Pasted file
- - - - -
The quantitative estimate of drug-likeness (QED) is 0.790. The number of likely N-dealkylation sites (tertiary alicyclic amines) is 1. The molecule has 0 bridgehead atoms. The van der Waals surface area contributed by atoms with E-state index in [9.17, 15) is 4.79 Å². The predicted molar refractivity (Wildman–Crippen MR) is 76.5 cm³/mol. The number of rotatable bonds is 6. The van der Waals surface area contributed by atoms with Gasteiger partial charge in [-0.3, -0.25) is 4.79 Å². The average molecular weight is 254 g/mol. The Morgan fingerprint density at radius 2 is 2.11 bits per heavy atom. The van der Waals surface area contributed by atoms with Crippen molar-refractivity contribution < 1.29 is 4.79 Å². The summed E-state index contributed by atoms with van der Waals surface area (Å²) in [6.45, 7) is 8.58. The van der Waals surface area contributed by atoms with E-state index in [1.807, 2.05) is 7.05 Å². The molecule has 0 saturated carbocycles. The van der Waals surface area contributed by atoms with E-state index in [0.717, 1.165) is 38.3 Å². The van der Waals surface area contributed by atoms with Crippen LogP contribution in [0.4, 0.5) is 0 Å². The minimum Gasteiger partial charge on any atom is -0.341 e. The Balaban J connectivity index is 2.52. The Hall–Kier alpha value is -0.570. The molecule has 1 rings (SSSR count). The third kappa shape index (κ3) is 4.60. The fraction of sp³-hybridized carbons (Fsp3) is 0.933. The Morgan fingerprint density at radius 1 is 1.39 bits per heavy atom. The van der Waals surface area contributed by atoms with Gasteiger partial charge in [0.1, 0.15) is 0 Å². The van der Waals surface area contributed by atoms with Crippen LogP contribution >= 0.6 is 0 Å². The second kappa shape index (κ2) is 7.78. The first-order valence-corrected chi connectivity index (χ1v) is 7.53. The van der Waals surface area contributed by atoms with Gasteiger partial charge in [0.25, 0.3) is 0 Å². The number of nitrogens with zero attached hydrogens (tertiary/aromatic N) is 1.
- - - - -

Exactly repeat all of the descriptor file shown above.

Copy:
The quantitative estimate of drug-likeness (QED) is 0.790. The number of likely N-dealkylation sites (tertiary alicyclic amines) is 1. The molecule has 0 bridgehead atoms. The van der Waals surface area contributed by atoms with E-state index in [9.17, 15) is 4.79 Å². The predicted molar refractivity (Wildman–Crippen MR) is 76.5 cm³/mol. The number of rotatable bonds is 6. The van der Waals surface area contributed by atoms with Gasteiger partial charge in [-0.3, -0.25) is 4.79 Å². The average molecular weight is 254 g/mol. The Morgan fingerprint density at radius 2 is 2.11 bits per heavy atom. The van der Waals surface area contributed by atoms with Crippen molar-refractivity contribution < 1.29 is 4.79 Å². The summed E-state index contributed by atoms with van der Waals surface area (Å²) in [6.45, 7) is 8.58. The van der Waals surface area contributed by atoms with E-state index in [1.807, 2.05) is 7.05 Å². The molecule has 0 saturated carbocycles. The van der Waals surface area contributed by atoms with E-state index in [0.717, 1.165) is 38.3 Å². The van der Waals surface area contributed by atoms with Crippen LogP contribution in [0.4, 0.5) is 0 Å². The minimum Gasteiger partial charge on any atom is -0.341 e. The Balaban J connectivity index is 2.52. The Hall–Kier alpha value is -0.570. The molecule has 1 rings (SSSR count). The third kappa shape index (κ3) is 4.60. The fraction of sp³-hybridized carbons (Fsp3) is 0.933. The Morgan fingerprint density at radius 1 is 1.39 bits per heavy atom. The van der Waals surface area contributed by atoms with Gasteiger partial charge in [0.1, 0.15) is 0 Å². The van der Waals surface area contributed by atoms with Crippen LogP contribution >= 0.6 is 0 Å². The second kappa shape index (κ2) is 7.78. The first-order valence-corrected chi connectivity index (χ1v) is 7.53. The van der Waals surface area contributed by atoms with Gasteiger partial charge in [0.25, 0.3) is 0 Å². The number of nitrogens with zero attached hydrogens (tertiary/aromatic N) is 1.